Marijuana grower says medical trial is needed

A MAN who grows medicinal marijuana says he may end up back in prison unless a medical cannabis trial is approved.

New South Wales company inundated with demand

Mullaways Medical Cannabis founder Tony Bower delivers liquid cannabis from his farm in New South Wales to more than 400 customers around Australia - including the O'Connell family in Mia Mia.

Tara O'Connell, 8, has been using daily doses of liquid cannabis for the past year to treat her Dravet Syndrome - a rare form of epilepsy. Tara's walking and speech has improved dramatically since using cannabis and she has not had a seizure for nine months.

Mr Bower said hundreds of children and adults relied on the liquid cannabis treatment for their health and well-being.

He said he would rather go to prison than let those customers down.

"If we don't get this trial sorted with the government I have no problem with growing it and I'll probably go to jail again," he said.

"I don't see it as a choice. Especially when there's so many seriously ill kids and people out there.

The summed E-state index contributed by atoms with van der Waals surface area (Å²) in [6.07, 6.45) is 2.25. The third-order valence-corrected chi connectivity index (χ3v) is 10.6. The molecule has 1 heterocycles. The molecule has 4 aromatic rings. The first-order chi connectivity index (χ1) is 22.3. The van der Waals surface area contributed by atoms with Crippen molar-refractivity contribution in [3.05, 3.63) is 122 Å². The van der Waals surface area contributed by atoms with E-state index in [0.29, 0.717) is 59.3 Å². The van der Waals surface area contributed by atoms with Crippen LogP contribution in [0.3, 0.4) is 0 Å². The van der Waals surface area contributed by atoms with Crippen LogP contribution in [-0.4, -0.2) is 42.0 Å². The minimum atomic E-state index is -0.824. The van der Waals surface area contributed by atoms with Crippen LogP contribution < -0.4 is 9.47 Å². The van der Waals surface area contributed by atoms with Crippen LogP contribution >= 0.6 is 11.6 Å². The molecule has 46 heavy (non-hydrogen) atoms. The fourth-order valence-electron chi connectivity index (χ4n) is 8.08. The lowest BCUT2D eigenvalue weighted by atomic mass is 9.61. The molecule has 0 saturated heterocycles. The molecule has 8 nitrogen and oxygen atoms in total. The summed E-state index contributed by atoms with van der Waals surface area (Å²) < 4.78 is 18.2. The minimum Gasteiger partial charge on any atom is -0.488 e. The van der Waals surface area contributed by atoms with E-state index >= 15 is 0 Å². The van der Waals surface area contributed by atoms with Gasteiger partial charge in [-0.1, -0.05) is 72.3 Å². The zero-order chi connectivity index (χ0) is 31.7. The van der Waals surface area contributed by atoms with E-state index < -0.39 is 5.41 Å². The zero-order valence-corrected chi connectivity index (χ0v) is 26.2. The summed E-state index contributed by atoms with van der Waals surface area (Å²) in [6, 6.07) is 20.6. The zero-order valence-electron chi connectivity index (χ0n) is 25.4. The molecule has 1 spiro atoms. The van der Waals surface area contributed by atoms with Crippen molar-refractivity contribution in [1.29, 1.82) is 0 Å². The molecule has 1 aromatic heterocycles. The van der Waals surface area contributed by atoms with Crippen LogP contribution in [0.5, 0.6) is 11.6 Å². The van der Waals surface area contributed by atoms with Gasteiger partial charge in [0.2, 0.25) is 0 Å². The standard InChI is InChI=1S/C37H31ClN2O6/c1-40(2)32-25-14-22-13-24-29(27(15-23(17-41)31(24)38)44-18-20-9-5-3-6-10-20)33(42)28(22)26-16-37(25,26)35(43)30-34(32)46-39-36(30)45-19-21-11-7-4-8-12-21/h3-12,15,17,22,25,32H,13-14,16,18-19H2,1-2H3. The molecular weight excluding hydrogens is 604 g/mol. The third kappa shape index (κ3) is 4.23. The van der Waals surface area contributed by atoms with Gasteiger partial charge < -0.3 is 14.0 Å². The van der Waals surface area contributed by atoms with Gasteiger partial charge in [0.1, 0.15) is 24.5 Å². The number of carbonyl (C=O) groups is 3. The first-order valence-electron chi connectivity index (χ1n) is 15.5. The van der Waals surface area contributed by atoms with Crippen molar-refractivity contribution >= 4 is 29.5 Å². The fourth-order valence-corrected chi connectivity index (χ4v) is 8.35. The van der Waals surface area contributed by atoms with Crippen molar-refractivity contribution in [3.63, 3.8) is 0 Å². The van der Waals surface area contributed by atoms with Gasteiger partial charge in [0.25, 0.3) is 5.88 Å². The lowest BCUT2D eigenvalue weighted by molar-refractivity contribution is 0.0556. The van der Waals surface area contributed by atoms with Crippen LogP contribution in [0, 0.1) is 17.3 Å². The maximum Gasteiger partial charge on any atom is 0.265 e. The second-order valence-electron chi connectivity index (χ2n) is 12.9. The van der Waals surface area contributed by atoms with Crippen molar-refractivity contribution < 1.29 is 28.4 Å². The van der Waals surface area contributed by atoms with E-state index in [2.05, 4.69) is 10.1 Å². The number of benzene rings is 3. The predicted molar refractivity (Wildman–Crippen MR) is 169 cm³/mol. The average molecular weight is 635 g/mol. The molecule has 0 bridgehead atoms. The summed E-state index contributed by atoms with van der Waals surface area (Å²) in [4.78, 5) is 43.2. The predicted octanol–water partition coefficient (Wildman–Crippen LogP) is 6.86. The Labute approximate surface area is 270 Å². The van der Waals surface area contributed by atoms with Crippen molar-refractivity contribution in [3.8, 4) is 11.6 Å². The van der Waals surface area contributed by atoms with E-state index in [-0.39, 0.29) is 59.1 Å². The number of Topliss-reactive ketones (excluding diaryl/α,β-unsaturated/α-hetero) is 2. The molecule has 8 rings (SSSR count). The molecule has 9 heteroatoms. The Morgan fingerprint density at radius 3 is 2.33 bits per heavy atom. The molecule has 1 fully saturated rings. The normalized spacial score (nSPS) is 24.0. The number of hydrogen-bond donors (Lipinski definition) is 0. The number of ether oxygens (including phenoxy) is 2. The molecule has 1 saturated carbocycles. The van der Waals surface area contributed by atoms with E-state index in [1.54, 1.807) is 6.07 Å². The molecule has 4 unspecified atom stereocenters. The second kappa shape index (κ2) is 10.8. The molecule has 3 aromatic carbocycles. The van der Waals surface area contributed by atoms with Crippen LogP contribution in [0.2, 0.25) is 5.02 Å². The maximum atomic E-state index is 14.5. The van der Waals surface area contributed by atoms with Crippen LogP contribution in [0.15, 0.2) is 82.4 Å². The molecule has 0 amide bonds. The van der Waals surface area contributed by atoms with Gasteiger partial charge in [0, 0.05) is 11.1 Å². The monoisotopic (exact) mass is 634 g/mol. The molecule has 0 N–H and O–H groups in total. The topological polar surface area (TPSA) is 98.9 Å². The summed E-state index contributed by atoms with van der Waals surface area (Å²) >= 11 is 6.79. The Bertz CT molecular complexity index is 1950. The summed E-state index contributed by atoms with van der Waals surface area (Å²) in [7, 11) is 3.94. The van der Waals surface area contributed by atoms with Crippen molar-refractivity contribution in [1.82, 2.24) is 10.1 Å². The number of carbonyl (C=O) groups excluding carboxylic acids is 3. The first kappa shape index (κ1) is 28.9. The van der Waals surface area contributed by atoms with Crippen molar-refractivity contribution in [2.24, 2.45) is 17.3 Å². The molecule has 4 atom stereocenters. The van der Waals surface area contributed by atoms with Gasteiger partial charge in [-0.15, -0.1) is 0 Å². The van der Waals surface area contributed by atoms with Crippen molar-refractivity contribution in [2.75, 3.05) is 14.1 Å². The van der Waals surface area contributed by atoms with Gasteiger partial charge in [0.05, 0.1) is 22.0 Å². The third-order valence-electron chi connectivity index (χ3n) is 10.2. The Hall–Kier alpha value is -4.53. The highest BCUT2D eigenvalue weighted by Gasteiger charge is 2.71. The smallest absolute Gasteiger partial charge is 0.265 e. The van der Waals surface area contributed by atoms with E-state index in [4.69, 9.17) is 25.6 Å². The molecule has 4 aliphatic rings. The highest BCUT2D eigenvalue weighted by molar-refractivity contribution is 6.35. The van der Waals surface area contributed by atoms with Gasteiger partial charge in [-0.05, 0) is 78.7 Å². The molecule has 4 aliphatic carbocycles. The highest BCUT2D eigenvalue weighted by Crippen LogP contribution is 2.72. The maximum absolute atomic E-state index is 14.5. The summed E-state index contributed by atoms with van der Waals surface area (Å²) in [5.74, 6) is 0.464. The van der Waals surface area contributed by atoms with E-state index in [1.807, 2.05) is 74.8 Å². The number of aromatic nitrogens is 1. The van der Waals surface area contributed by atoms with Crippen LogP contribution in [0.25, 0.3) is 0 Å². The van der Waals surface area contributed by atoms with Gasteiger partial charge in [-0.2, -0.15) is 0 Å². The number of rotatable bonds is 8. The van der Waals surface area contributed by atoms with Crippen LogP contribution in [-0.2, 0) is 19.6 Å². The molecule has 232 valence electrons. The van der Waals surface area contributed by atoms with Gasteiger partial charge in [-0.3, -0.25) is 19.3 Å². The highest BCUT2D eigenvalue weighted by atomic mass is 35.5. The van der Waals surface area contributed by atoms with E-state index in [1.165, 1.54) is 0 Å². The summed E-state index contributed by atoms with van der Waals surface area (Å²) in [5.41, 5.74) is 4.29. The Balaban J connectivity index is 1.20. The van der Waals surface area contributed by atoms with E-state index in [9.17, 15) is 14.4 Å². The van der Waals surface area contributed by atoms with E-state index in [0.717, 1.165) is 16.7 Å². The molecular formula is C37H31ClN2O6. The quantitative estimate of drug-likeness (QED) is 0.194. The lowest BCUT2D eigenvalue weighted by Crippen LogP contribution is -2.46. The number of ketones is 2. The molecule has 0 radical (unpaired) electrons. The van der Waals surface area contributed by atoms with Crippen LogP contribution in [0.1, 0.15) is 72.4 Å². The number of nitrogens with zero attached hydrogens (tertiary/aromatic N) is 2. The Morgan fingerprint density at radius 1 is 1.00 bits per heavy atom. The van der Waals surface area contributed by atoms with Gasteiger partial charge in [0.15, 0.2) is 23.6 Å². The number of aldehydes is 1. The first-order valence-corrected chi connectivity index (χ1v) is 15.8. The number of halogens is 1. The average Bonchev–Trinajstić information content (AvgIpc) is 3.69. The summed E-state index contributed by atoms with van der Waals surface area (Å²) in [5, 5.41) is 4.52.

"I always tell the government what I'm doing. I'll do it under their noses."

Mr Bower spent six weeks in prison in mid-2013 for cultivating cannabis.

He said he has about six months worth of cannabis supplies stockpiled but once that runs out he will have to break the law in order to grow more cannabis.

The alternative would be to get medicinal marijuana legalised, he said.

"That's what I'm trying to achieve.

"The research is there. Doctors are supporting us now because they've seen the results it's having in improving people's lives. 

"Really there's bugger all needed to be done, we just have to get  the government to stand up and say they'll do it."

Mr Bower said he has made dozens of formal submissions to state and federal governments since he started the Mulaways company five years ago.  

He said he believes Mullaways is the only company in the world producing liquid cannabis - which gives users no 'high' side effect.

He said the demand was growing all the time.

"It's at the point where we have to say no to people because we can't keep up."

"People get in touch and send their pictures and their life stories. It's hard.

"When Cheri (O'Connell, Tara's mother) was in the media I had 334 emails in one morning." 

Victorian Premier Dennis Napthine said the state government had no plans to legalise marijuana.  

He said any questions of approving medications “would be an issue for the Therapeutic Goods Administration Authority".

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